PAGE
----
of failed banks. Because it was on the FDIC list of approved buyers, Cincinnati-based First Financial Bancorp
was able to acquire Columbus, Ind.-based Irwin Financial Corp.’s banking operations under terms
that would make any deal-maker proud.
Food banks try to stock more fruits and vegetables
charities area trying to get their hands on more fresh produce. It’s not an easy task. Second-rate and leftover fruit and
vegetables abound, but the distribution network is fragmented.
Lilly needs to sell more Effient before Zyprexa loses patent protection
Sales of Eli Lilly and Co.’s newest drug were an afterthought during its Oct. 21 report on third-quarter earnings. The blood thinner Effient totaled up $22.6 million in sales—a mere 0.4 percent of Lilly’s total for
Public transportation entities in Indianapolis region might be reorganized
The Central Indiana Regional Transportation Authority, IndyGo and other Indianapolis-area transit groups are the subject of
a study that could result in them being reorganized.
FocusBack to Top
Indiana insurance industry weathers hard times
Employment in Indiana’s insurance industry has remained stable despite a poor economy.Read More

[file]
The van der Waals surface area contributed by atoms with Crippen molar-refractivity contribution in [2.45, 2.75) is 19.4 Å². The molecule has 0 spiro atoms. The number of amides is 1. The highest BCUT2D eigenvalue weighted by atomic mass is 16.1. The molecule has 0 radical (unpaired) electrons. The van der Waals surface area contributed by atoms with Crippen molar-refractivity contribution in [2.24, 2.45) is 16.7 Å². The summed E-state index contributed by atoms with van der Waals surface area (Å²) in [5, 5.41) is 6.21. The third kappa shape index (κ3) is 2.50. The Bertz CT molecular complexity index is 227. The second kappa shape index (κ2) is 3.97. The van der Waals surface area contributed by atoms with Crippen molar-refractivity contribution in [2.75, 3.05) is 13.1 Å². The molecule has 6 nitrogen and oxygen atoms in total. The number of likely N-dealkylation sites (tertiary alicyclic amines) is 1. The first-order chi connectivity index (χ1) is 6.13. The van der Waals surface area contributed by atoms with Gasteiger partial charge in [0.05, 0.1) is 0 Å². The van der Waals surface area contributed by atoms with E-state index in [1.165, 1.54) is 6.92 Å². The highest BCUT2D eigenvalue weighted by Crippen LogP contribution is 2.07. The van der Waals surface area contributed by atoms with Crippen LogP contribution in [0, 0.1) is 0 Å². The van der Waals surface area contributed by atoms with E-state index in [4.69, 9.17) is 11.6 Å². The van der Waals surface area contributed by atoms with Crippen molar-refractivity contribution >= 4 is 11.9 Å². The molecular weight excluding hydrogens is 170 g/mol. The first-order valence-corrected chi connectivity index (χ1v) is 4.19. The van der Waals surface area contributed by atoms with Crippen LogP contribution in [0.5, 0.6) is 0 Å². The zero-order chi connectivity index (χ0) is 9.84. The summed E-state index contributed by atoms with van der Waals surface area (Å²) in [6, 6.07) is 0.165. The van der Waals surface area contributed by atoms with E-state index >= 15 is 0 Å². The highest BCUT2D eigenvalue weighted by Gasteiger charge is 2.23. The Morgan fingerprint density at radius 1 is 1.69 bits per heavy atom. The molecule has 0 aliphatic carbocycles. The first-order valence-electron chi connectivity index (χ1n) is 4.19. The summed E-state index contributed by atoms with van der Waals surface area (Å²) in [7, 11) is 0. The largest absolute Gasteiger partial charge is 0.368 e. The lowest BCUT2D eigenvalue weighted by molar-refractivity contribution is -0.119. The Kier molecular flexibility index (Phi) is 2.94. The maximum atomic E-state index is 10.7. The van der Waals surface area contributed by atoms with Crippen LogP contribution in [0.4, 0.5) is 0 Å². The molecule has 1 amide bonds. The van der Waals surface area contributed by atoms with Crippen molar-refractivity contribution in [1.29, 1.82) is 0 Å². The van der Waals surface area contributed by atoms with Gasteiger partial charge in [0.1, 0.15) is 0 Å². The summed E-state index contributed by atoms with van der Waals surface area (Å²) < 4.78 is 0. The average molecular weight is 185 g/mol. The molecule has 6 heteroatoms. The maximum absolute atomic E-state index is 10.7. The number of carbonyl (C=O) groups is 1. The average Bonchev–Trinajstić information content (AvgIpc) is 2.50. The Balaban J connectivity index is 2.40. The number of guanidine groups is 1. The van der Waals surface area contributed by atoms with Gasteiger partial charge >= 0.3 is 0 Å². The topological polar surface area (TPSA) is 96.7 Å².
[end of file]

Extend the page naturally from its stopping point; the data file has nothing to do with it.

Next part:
Goodwill executive to lead national health care board
Goodwill Industries executive Keith Reissaus has been tapped to run Washington, D.C.-based Leapfrog Group, an industry coalition.
Reissaus gained control of health care costs by giving employees incentives to care about their health.
OpinionBack to Top
EDITORIAL: State can’t rely on gambling revenue
State and, to some extent, local government
has come to rely on gambling revenue. And now that neighboring states are launching a competitive
assault on Indiana casinos, it’s time to get back to the original intent before the revenue shrivels and leaves necessary
government services high and dry.
KATTERJOHN: Get out and vote for Wishard
You know, there’s an election on Nov. 3, right? We’re not voting for president, governor,
mayor, or even dog catcher. We’re voting for a critical piece of the health care delivery system in central Indiana: whether to allow Marion County
Health & Hospital Corp. to sell bonds to build a new Wishard Hospital.
MARCUS: Today’s data tell yesterday’s story
Most economists are of the opinion that we have seen the bottom of the recession and are in recovery mode. However, the
evidence is scarce to support that position.
JOSEPH: Will new rules end blog pay for play?
This month, the Federal Trade Commission announced new rules
aimed at increasing transparency in social media advertising. Starting Dec. 1, bloggers and other users of social media tools,
such as Twitter and Facebook, must disclose if they have received any type of payment in exchange for promotion, advertising